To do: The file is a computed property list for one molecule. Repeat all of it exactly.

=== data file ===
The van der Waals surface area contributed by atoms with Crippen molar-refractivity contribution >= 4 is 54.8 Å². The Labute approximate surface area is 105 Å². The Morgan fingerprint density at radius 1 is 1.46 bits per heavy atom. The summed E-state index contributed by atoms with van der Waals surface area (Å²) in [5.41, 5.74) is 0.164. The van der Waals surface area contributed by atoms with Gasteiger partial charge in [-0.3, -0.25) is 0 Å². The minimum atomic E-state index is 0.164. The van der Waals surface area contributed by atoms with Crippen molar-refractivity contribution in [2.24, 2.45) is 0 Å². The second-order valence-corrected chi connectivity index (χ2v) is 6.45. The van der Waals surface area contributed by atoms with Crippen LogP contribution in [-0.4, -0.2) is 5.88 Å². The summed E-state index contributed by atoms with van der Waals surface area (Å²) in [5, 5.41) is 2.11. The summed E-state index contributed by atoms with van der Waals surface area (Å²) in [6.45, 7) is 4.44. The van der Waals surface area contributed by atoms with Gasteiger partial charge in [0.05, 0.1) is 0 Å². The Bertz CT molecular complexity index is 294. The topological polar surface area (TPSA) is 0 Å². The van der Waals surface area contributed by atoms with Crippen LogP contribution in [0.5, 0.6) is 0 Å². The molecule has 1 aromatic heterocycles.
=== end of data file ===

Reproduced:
The van der Waals surface area contributed by atoms with Crippen molar-refractivity contribution >= 4 is 54.8 Å². The Labute approximate surface area is 105 Å². The Morgan fingerprint density at radius 1 is 1.46 bits per heavy atom. The summed E-state index contributed by atoms with van der Waals surface area (Å²) in [5.41, 5.74) is 0.164. The van der Waals surface area contributed by atoms with Gasteiger partial charge in [-0.3, -0.25) is 0 Å². The minimum atomic E-state index is 0.164. The van der Waals surface area contributed by atoms with Crippen molar-refractivity contribution in [2.24, 2.45) is 0 Å². The second-order valence-corrected chi connectivity index (χ2v) is 6.45. The van der Waals surface area contributed by atoms with Crippen LogP contribution in [-0.4, -0.2) is 5.88 Å². The summed E-state index contributed by atoms with van der Waals surface area (Å²) in [5, 5.41) is 2.11. The summed E-state index contributed by atoms with van der Waals surface area (Å²) in [6.45, 7) is 4.44. The van der Waals surface area contributed by atoms with Gasteiger partial charge in [0.05, 0.1) is 0 Å². The Bertz CT molecular complexity index is 294. The topological polar surface area (TPSA) is 0 Å². The van der Waals surface area contributed by atoms with Crippen LogP contribution in [0.5, 0.6) is 0 Å². The molecule has 1 aromatic heterocycles.